Although the US-Mexico air treaty was recently liberalized to allow up to three US and three Mexican airlines per US-Mexico route, this rule only applies to select resort destinations. Guadalajara is still a 2-carrier route. ASA's application approval, however, is not assured, even though this might just seem like a "simple" switch from mainline to connection. Since Delta and ASA are still seperate airlines, Delta must give-up their LAX-GDL route authority, they can't just transfer it to ASA. Therefore, any other US airline is able to apply for this route, which is the fourth busiest US-Mexico city pair, after Miami-Mexico City, New York City-Mexico City, and Los Angeles-Mexico City.
N1120A From United States of America, joined Dec 2003, 28516 posts, RR: 74
Reply 2, posted (10 years 2 hours ago) and read 4428 times:
Quoting CALMSP (Reply 1): I would lvoe it if we kept building our LAX operation!! maybe we could jump in on it!!
Given the population of GDL natives in the Los Angeles area, I don't know why anyone would use an RJ on the route. I would like to see United, American or Frontier pick the route up with mainline aircraft.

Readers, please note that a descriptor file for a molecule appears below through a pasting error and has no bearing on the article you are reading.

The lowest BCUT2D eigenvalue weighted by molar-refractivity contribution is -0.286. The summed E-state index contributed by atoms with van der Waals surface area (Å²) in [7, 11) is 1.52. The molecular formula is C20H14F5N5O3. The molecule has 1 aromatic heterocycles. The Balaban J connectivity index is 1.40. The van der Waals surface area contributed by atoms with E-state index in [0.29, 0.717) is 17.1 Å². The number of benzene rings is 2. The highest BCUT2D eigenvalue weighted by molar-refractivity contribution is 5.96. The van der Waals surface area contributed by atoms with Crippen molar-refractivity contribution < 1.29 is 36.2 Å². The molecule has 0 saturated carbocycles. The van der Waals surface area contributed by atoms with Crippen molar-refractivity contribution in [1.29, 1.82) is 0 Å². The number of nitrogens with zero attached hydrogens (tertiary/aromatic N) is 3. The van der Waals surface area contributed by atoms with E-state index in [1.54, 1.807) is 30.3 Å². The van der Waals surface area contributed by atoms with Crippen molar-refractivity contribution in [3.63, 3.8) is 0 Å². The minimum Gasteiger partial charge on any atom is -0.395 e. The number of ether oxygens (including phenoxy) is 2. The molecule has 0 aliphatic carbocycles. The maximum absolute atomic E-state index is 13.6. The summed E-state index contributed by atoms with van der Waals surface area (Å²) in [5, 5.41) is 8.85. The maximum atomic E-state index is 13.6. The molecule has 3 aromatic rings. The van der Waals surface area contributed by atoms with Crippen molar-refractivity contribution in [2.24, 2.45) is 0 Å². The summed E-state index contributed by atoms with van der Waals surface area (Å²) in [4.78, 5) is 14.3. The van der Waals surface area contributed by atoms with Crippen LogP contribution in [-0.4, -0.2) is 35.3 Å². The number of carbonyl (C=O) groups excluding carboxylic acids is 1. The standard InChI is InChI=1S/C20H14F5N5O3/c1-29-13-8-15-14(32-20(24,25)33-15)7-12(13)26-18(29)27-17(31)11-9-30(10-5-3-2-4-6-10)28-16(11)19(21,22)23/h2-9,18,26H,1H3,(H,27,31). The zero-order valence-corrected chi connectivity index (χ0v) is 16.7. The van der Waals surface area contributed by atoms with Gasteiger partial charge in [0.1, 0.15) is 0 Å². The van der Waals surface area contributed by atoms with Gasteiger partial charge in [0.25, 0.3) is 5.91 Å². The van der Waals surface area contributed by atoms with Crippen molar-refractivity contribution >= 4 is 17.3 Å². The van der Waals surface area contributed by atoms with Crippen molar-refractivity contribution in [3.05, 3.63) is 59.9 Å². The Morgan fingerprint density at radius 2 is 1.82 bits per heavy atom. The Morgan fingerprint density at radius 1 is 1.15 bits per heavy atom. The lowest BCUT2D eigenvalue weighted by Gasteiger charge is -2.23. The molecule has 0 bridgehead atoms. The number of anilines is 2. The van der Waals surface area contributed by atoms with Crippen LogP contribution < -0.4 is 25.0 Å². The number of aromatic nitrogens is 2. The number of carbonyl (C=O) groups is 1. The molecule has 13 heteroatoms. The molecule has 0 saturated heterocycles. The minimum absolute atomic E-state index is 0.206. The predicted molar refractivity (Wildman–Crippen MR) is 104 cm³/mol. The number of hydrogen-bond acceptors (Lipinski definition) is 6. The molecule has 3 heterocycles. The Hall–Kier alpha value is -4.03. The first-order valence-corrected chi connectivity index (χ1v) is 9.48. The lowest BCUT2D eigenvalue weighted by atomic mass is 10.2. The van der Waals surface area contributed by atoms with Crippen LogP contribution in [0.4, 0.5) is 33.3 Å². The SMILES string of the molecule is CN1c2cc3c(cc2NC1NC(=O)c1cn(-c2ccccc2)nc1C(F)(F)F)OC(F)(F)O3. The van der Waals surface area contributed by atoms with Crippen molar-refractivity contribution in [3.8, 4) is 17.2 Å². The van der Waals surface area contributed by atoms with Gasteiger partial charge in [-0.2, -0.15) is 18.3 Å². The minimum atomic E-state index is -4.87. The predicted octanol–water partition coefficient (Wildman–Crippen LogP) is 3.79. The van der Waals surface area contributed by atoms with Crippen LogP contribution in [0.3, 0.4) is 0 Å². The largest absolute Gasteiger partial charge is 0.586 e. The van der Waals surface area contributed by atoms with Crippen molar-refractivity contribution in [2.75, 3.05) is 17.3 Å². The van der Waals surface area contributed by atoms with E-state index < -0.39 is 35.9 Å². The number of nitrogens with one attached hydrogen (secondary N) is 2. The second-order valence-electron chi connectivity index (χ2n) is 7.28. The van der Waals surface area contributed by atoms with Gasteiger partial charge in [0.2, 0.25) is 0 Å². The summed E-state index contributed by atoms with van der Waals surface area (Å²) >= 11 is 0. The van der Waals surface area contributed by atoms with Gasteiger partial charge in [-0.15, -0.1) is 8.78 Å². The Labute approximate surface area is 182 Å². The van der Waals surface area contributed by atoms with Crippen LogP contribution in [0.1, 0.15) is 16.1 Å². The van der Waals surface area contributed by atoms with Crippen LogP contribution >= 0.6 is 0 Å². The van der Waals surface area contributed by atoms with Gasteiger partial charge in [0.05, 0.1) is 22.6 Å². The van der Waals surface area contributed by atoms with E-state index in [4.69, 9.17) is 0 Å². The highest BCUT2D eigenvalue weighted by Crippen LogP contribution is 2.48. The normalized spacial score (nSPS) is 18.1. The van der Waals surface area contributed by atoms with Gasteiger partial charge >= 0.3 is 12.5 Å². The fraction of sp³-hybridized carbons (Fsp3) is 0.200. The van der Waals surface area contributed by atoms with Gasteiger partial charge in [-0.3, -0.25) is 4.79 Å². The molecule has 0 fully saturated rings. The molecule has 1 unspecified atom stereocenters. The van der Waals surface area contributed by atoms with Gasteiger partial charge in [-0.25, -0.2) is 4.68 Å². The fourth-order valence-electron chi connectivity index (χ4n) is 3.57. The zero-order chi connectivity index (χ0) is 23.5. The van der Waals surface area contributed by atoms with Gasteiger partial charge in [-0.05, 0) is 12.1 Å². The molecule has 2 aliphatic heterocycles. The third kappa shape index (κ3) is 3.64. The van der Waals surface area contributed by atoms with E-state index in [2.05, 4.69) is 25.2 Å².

Mangeons les French fries, mais surtout pratiquons avec fierte le French kiss
Laxintl From United States of America, joined May 2000, 28017 posts, RR: 50
Reply 3, posted (10 years 1 hour ago) and read 4378 times:
Per mention in the application unless DOT grants the exempted authority to ASA specifically, DL will not be dropping the route and would continue to operate a single flight with its presently held authority.
Flying LAX-GDL with a CRJ is kinda nuts anyways, especially considering the high volume of baggage the route would produce.
Poor Delta tough.. I dont think they have a clue as to what they want to do in Mexico. First they destroy much of old Western's few remaining routes, then they apply for a slew of new city pairs like LAX-CZM, and now are back in the retrenching mode again.
From the desert to the sea, to all of Southern California